Nearly all of my clients that struggle with anorexia tell me that they are lonely. This could sound like:
• “I’m struggling to find friends.”
• “I have trouble connecting with others.”
• “I can’t go, because I don’t have a life, and wouldn’t have anything to talk about.”
• “I never know what to say.”
• “People don’t like me.”
The biggest worry I hear is that he or she will be at an event where food is served, which is most places and most events. Birthdays, holiday parties, backyard nights with the neighbors, family gatherings and the list goes on.
What Not Eating Signals to Others
Not eating when others eat is a huge social signal. A social signal is something that another person can see us do (or in this case not do). If I am sitting at a friend’s graduation dinner, and order a salad, but don’t eat it, I’m not fooling anyone. People can see that I’m not eating and probably I am making all kinds of micro expression that indicate stress.
As much as many of my clients think they are hiding it, the research shows humans are excellent social safety detectors. This means that when someone is feeling threatened or stress, we know it – by the flat or shrill tone of their voice, a rigid or flat expression, or body tension.
When a person doesn’t eat when others are, it signals that something is wrong. It also says, “I’m not like you.” Which is usually the last thing that people struggling with anorexia want to be seen as — different or out of the tribe.
Signal vs Intention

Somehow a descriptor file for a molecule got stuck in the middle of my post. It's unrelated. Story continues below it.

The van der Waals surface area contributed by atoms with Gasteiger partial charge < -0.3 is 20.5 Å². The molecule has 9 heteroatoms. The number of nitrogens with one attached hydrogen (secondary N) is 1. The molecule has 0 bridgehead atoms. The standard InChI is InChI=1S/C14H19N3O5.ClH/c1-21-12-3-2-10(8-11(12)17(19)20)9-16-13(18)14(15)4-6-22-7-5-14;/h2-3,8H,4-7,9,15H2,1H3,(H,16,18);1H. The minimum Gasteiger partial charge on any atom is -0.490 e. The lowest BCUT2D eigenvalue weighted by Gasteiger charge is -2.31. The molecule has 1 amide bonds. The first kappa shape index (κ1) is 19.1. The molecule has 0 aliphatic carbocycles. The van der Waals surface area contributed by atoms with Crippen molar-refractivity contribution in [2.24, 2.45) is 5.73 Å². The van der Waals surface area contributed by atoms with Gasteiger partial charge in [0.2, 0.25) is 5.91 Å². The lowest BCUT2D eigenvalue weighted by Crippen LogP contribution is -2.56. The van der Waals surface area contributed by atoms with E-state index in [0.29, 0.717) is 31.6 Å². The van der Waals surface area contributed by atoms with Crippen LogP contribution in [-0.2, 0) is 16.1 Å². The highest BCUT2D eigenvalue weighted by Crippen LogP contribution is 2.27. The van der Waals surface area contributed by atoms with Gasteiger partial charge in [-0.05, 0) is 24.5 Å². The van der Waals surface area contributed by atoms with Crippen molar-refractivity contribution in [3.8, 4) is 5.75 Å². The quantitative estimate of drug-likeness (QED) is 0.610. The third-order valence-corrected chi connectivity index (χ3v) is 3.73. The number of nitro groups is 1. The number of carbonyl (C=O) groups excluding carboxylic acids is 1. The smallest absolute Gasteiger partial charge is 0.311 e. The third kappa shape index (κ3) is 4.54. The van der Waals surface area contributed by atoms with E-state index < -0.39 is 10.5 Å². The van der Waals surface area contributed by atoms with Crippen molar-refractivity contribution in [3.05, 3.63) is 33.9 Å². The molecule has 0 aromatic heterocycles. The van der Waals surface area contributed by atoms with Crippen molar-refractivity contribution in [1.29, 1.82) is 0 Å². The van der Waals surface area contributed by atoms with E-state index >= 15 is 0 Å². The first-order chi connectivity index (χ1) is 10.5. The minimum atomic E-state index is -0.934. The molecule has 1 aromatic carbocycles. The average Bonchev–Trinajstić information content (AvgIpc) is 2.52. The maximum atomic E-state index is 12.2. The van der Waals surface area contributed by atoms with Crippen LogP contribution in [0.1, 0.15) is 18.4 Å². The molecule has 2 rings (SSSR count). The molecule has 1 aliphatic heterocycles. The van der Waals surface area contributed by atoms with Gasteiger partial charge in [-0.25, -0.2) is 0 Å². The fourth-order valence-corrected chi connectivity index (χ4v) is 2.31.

Let’s say that at the graduation dinner my intention was to go and show support for my friend Whether I like it or not, one of the ways that I can show support is to participate in the same activity that others are. In this case sharing a meal. Breaking bread is a hugely social activity shared between tribe members. When we share a meal, it says, “Hey, you’re with me.”
How to Get Help
The good news is that Radically Open Dialectical Behavior Therapy (RO DBT) has found a way to help many individuals emerge from the anorexia trap. Taking the lead from what is psychologically health in all humans – the desire to be with others – is where the therapy starts. Learning to eat to be tribal is a different approach than many therapies and one that has been proven to work in wonderful eating disorder treatment centers like Maudsley and in many out-patient settings.
For additional reading:
Hempel, R.J., Vanderbleek, E., Lynch, T.R. (2018). Radically Open DBT: Targeting Emotional Loneliness in Anorexia Nervosa. Eating Disorders: The Journal of Treatment and Prevention, 26(1), 92-104.